IM: So, I looked up a couple of episodes and I am a big fan of it. I think it's a remarkable achievement. I enjoyed what we did and I had a gas with that cast. Fabulous cast.
PC: AND THE BAND PLAYED ON is another of the greatest television films I've ever seen. Were you privileged to be a part of that cast?
IM: I was. It's amazing. You know, they couldn't find an American actor who was prepared to play that part. Because, of course, he was an openly gay man.
PC: Of course.
IM: It's amazing - isn't it - how things have changed. But, that was The Situation: it was thought too risky a job to accept. That's what I'm told, anyway.
PC: I'd believe it. Especially back then, twenty years ago.
IM: So, the director, who was English - Roger Spottiswoode - decided to see if I would do it because I had recently come out. So, obviously, I wouldn't have a problem with it. But, I always felt a little bit at a disadvantage because I wasn't the right nationality, but I was very glad to be involved. And, of course - as you said - a fantastic cast. You know, that was another case where it would never have had happened if Richard Gere didn't stick his neck and agree to be in it.
PC: Playing Michael Bennett.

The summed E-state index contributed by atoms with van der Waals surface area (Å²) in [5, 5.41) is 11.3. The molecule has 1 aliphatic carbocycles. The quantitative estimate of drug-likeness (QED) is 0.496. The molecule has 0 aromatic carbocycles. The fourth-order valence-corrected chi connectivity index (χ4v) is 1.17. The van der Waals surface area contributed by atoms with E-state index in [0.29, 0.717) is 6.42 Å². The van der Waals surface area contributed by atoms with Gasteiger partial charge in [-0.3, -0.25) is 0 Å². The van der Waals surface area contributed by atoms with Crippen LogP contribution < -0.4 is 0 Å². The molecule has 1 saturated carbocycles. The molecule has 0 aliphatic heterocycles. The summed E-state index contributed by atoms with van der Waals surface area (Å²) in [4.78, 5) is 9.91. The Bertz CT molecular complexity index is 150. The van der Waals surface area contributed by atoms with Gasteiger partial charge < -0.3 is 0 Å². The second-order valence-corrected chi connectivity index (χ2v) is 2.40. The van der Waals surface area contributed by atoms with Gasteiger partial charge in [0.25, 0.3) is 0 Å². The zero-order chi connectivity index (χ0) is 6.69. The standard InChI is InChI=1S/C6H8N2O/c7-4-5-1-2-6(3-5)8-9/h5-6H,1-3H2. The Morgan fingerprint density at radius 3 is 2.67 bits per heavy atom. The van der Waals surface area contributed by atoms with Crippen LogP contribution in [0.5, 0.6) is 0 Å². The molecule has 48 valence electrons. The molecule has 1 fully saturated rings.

IM: Once he said he would be in it, lots of other people did. But, it was thought to be a rather risky business and a dangerous business, but very, very important to tell that story and tell the world about it.
PC: SIX DEGREES OF SEPARATION is the best stage-to-screen adaptation of the 90s on film, as far as I'm concerned. What do you think of the film?
IM: I didn't think I was very good in that, but New York has never looked better in the movies than it did in that! Laughs.
PC: What's your favorite film performance to date? RICHARD III?
IM: Long Pause. GODS & MONSTERS, yes, probably. You know, RICHARD III is very precious because if I hadn't made it happen it wouldn't have happened, so I can take extra credit for that. But, James Whale was... I think... I don't know, I don't know. Laughs.
PC: Is the ONLY MAKE BELIEVE benefit sold out?
IM: We still have a couple hundred dollar seats left!
PC: This has been marvelous. I feel so honored. Thank you so much.
IM: Thank you and thank you for your interest. I really appreciate it. It's been jolly!
Tickets for the Only Make Believe benefit hosted by Sir Ian McKellen are available by calling 646-336-1500.